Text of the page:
This week, we have seen a smattering of news come across the realignment airwaves. The first story deals with an item of grave importance that isn’t getting nearly enough attention in the wake of the latest three judge panel ruling and how California plans to comply.
The Affordable Care Act (ACA) is set to be a massive boon for California jails dealing with the generally poor health and lack of health insurance among its inmate population. It will also mean that these inmates will have health insurance when they leave jail and can access services such as substance use disorder treatment that will allow them to remain in the community and out of jail.
The Partnership for Community Excellent (PCE) has developed a two-page summary of the benefits of enrolling offenders in Medi-Cal. It is offering regional convenings to counties to develop strategies for leveraging the new Medi-Cal funding (100 percent reimbursement for 3 years for newly eligible persons) with AB 109 and other realignment funding. There is something in this for everyone – offenders get more services, the behavioral health services provided will help keep former inmates from reoffending, which in turn increases public safety. And counties will save money in the process.
HealthyCal explains it as such:
According to a report from Community Oriented Correctional Health Services, jail inmates are disproportionally young, male, people of color with low incomes. They also have a high rate of health problems, including substance abuse and mental health disorders. Additionally, they say, eighty percent of detainees with a chronic medical condition did not receive treatment in the community before their arrest.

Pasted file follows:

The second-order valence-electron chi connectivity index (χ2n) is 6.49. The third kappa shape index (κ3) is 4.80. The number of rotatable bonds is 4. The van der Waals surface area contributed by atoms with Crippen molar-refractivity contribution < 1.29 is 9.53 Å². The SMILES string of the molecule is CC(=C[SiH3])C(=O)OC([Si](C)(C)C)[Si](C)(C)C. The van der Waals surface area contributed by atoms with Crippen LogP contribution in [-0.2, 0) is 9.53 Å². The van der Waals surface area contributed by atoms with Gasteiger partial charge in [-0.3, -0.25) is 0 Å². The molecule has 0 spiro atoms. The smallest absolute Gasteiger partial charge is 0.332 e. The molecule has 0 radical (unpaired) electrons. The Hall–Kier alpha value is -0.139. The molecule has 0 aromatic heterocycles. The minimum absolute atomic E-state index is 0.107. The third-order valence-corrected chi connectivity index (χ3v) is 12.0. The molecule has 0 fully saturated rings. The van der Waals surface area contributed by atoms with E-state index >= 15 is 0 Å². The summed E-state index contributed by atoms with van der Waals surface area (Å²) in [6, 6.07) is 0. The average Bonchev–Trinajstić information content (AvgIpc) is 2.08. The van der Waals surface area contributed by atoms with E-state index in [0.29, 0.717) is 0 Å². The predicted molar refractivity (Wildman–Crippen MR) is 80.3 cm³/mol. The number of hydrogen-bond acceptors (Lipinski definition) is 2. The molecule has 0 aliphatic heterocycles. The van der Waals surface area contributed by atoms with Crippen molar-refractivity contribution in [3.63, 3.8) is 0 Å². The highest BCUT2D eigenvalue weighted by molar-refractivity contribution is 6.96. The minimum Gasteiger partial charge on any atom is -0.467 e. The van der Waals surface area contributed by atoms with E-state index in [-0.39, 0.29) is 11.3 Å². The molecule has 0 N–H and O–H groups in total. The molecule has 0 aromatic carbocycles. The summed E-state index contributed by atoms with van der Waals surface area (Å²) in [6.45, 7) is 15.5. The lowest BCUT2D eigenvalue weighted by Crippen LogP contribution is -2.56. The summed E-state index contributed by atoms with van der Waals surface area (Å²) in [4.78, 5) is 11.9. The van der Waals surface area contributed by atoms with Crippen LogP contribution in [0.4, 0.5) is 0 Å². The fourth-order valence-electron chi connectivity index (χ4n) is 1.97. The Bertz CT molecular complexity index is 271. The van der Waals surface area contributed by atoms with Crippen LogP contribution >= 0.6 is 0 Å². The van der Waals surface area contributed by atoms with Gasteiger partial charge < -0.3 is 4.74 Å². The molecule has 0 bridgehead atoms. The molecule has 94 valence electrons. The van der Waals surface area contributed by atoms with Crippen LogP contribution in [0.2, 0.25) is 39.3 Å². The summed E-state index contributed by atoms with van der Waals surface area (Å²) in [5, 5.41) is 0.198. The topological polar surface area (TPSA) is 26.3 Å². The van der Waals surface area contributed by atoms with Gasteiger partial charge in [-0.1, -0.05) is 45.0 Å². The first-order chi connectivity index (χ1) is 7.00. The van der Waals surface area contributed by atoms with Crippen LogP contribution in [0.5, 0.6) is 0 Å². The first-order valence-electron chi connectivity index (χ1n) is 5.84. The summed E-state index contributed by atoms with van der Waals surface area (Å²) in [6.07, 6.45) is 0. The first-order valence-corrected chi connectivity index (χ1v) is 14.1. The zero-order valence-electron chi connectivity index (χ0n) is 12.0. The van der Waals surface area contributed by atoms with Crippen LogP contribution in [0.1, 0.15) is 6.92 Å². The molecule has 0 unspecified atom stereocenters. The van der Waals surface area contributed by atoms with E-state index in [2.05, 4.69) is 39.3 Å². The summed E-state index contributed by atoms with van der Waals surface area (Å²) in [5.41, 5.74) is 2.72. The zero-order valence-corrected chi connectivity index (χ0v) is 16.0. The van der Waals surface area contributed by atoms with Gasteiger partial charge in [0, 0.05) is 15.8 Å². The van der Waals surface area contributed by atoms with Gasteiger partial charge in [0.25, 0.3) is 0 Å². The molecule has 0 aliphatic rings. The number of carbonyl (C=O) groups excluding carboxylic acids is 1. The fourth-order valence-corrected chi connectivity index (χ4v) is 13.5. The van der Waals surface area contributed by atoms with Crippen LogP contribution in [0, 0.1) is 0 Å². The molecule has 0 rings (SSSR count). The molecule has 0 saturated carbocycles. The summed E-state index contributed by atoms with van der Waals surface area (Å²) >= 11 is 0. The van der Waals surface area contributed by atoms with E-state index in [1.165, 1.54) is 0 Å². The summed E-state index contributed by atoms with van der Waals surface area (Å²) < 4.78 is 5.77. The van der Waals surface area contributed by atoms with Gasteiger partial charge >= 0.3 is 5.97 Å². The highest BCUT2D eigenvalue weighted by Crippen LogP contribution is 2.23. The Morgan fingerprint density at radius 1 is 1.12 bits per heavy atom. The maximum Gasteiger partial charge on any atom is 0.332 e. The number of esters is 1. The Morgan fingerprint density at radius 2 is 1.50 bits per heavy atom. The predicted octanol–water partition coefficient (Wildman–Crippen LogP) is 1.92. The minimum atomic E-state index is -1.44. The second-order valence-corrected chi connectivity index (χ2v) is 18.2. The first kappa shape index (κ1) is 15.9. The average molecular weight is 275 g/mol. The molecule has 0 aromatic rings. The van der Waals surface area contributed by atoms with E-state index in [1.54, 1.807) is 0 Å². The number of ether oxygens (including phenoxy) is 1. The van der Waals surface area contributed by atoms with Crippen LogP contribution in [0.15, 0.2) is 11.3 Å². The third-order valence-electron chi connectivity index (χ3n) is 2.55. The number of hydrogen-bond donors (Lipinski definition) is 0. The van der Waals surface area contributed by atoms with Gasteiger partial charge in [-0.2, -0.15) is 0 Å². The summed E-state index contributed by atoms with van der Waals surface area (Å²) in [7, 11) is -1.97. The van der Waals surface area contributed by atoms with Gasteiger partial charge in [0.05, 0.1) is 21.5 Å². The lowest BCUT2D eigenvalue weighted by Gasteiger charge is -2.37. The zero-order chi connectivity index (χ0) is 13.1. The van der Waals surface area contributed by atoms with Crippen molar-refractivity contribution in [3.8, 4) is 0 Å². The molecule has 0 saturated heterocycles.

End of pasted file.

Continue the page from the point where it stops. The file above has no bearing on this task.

This same report indicated that most detainees – 90 percent – have no health insurance when they leave jail.
Marcus Dawal, Division Director of the Alameda County Probation Department, said that enrolling inmates and educating them about available resources helps with the bigger picture.
“If somebody is stabilized and their basic needs are met, they are more inclined to have stability and that helps them as far as having the tools that they need to live a law-abiding life and be productive and secure employment,” he said.
But there is far less conversation on this topic compared to the level of chatter on jail expansion this past week.
Kings County is one preparing to expand. LA County faces more cost than any other county for expansion, with estimates running over $1.6 billion for the project. Ruling expansion out clearly isn’t prudent, but exhausting all other options first is the only true model for success. Data must be used and incareration alternatives must be explored.
But for every voice who expresses doubts, there are those who approach the topic with an even hand, weighing both sides of the issue using their data and the evidence base and continuing to dispel the common myths that were perpetuated early on about rampant release of state prisoners into local communities.
And for those looking to get some raw data on the jail expansions themselves, the California Board of State and Community Corrections provides links to information on state funding for jail construction, which is where funding for jail expansions is coming from.
The bottom line: improving the space that exists is paramount to creating more space. If all options to incarceration aren’t first exhausted, then the problems that exist now will only persist later.